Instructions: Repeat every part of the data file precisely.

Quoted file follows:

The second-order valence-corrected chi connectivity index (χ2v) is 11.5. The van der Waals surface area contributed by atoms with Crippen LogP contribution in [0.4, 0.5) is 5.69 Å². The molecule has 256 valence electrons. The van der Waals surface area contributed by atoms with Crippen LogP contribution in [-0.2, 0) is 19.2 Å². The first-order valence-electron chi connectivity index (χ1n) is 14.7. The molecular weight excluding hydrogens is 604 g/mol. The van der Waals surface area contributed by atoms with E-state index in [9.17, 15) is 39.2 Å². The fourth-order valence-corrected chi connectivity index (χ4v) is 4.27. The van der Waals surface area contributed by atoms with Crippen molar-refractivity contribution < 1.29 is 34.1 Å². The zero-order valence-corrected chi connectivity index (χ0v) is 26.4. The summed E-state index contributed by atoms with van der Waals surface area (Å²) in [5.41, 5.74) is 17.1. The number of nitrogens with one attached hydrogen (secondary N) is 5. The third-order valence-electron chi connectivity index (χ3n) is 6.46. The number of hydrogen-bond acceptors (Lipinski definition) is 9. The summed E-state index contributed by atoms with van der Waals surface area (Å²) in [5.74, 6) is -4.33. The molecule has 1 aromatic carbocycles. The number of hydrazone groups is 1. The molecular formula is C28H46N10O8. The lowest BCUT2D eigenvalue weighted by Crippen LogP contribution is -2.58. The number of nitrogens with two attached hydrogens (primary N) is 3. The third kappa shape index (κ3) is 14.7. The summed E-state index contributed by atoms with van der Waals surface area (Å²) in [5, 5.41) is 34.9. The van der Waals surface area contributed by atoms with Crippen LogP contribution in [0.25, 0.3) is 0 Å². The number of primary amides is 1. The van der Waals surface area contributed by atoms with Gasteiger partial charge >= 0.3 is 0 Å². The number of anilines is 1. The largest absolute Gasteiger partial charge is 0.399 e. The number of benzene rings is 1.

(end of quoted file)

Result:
The second-order valence-corrected chi connectivity index (χ2v) is 11.5. The van der Waals surface area contributed by atoms with Crippen LogP contribution in [0.4, 0.5) is 5.69 Å². The molecule has 256 valence electrons. The van der Waals surface area contributed by atoms with Crippen LogP contribution in [-0.2, 0) is 19.2 Å². The first-order valence-electron chi connectivity index (χ1n) is 14.7. The molecular weight excluding hydrogens is 604 g/mol. The van der Waals surface area contributed by atoms with E-state index in [9.17, 15) is 39.2 Å². The fourth-order valence-corrected chi connectivity index (χ4v) is 4.27. The van der Waals surface area contributed by atoms with Crippen molar-refractivity contribution < 1.29 is 34.1 Å². The zero-order valence-corrected chi connectivity index (χ0v) is 26.4. The summed E-state index contributed by atoms with van der Waals surface area (Å²) in [5.41, 5.74) is 17.1. The number of nitrogens with one attached hydrogen (secondary N) is 5. The third-order valence-electron chi connectivity index (χ3n) is 6.46. The number of hydrogen-bond acceptors (Lipinski definition) is 9. The summed E-state index contributed by atoms with van der Waals surface area (Å²) in [5.74, 6) is -4.33. The molecule has 1 aromatic carbocycles. The number of hydrazone groups is 1. The molecular formula is C28H46N10O8. The lowest BCUT2D eigenvalue weighted by Crippen LogP contribution is -2.58. The number of nitrogens with two attached hydrogens (primary N) is 3. The third kappa shape index (κ3) is 14.7. The summed E-state index contributed by atoms with van der Waals surface area (Å²) in [5, 5.41) is 34.9. The van der Waals surface area contributed by atoms with Crippen LogP contribution in [0.25, 0.3) is 0 Å². The number of primary amides is 1. The van der Waals surface area contributed by atoms with Gasteiger partial charge >= 0.3 is 0 Å². The number of anilines is 1. The largest absolute Gasteiger partial charge is 0.399 e. The number of benzene rings is 1.